Red Deer City council has approved the 2017 Capital Budget pegged at $104.97 million.
Talks wrapped up Wednesday in Council Chambers.
The capital budget includes projects that will take place in 2017, multi-year projects starting in 2017 or projects that require additional funding from previous years.
“Last year when we looked at the 2017 budget, what we anticipated for this year was $133 million in capital projects,” said Mayor Tara Veer. “When administration tabled the budget this year with council (earlier in) November it was a recommended budget of $6 million less than that.
“The budget was then tabled at $107 million. And then after council’s deliberations now, the adopted budget is $2 million less than the administrative recommendations, coming in at $105 million.”
Veer said that in deliberating the budget this week, she could hear that council and City administration were being highly responsive to the provincial economy for a number of reasons. “City revenues are down overall – as well as there is substantial uncertainty in terms of the grants that we receive from other orders of government.
“There is a degree of optimism in terms of our ability to leverage federal grants, however, we are concerned about the certainty of provincial grants,” she said. “Obviously, we wanted to make enough infrastructure investments in the community that would continue to move the community forward, and that we show confidence in our local economy.
“These projects have economic spin-offs in terms of keeping Red Deerians working and in attracting dollars to our local economy.”
Veer said she’s has served on 14 capital budgets, and, “There has never in the past 14 years been this substantial of movement in terms of reduction on the administrative recommendation and in terms of council deliberations in the capital budget. So from yesterday to today, there were $2 million in either reductions or deferrals in capital.”
Veer said that’s the most she has seen in those 14 budgets she’s been a part of working through.
Prominent deferrals were around a tabling of the move to demolish the old RCMP building and the construct a new adjacent parking lot – which would have cost $970,000.
Council also deferred spending $220,000 on Collicutt Centre facility enhancements, and they also put over a Traffic Calming Pilot Project – that would have cost $229,000 – until 2018.
Spending highlights that did make the grade included allocating $2.4 million to waste management which includes landfill expansion and proposed automated carets for garbage and recycling, and the spending of $220,000 on assessments/feasibility studies and concept designs for a new cultural facility in the City.
Council also agreed to grant $250,000 to support Red Deer Royals’ bid for a permanent home at St. Joseph’s High School.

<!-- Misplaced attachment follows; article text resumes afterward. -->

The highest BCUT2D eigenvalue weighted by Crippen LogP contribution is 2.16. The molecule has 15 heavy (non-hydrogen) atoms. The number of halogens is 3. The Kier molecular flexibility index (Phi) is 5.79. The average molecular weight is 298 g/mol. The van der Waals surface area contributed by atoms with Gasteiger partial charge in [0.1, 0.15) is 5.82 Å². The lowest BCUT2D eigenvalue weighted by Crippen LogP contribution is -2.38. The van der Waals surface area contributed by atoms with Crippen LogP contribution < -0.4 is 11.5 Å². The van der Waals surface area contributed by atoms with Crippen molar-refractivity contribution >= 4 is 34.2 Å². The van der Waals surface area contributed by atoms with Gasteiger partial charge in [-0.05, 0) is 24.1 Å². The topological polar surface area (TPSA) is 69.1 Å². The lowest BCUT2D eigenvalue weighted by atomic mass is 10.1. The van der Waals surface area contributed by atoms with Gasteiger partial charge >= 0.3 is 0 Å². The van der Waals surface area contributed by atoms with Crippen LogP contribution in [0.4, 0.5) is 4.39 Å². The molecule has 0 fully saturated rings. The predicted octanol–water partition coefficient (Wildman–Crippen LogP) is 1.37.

The money was given, in part, as recognition of the Red Deer Community Band Society’s need for a permanent home and in celebration of its upcoming 50th anniversary. In a letter from the Red Deer Royals Alumni Association, it was noted that $1.7 million had already been raised for the project, and organizers were seeking the $250,000 to top up that amount so the project could proceed.
Some of the other items passed during deliberations included infrastructure replacement and rehabilitation projects, like pavement rehabilitation and roadway reconstruction; current growth projects, like North Red Deer Regional Water Services Commission supply line purchase, and improvements on Ross Street at Rideout Avenue and 20th Ave.
Future growth projects were also given the green light, such as the Taylor Drive intersection improvements, storm and water offsite improvements and waste management infrastructure for the Green Cart Program.
There were also Community Amenity projects including the Riverwalk Phase 2 and Plaza, the Red Deer Royals legacy project, Cronquist House preservation and playground development in Lonsdale that were approved as well.
“Investments made in infrastructure during a slower economy help to provide job opportunities, investment opportunities, increased community amenities and positive future outlook, while respecting our communities ability to afford it,” said Veer.
With the approval of the 2017 Capital Budget, the City’s estimated debt limit for 2017 sits at 66%, which is below the 75% debt limit set by council.
“When we developed this budget for council’s consideration, we focused on providing quality infrastructure for Red Deerians, while keeping sustainability and the current economic reality in mind,” said City Manager Craig Curtis.
“We recommended a capital budget that was $26 million less than what we proposed in 2016 that respects council’s direction, vision and budget guidelines surrounding debt limit and tax increases.”
Along with the 2017 Capital Budget, council approved the 2018-2026, $1.3 billion Capital Plan in principle allowing the flexibility for administration to adjust the priorities outlined in the plan based on community need, economy, grant availability and project funding.
“A project’s inclusion in the Capital Plan does not mean that it is necessarily going ahead, it simply means that the City is considering it, planning for it, and looking at financing options,” said Curtis.
“We plan projects well into the future based on council direction, community needs and funding.”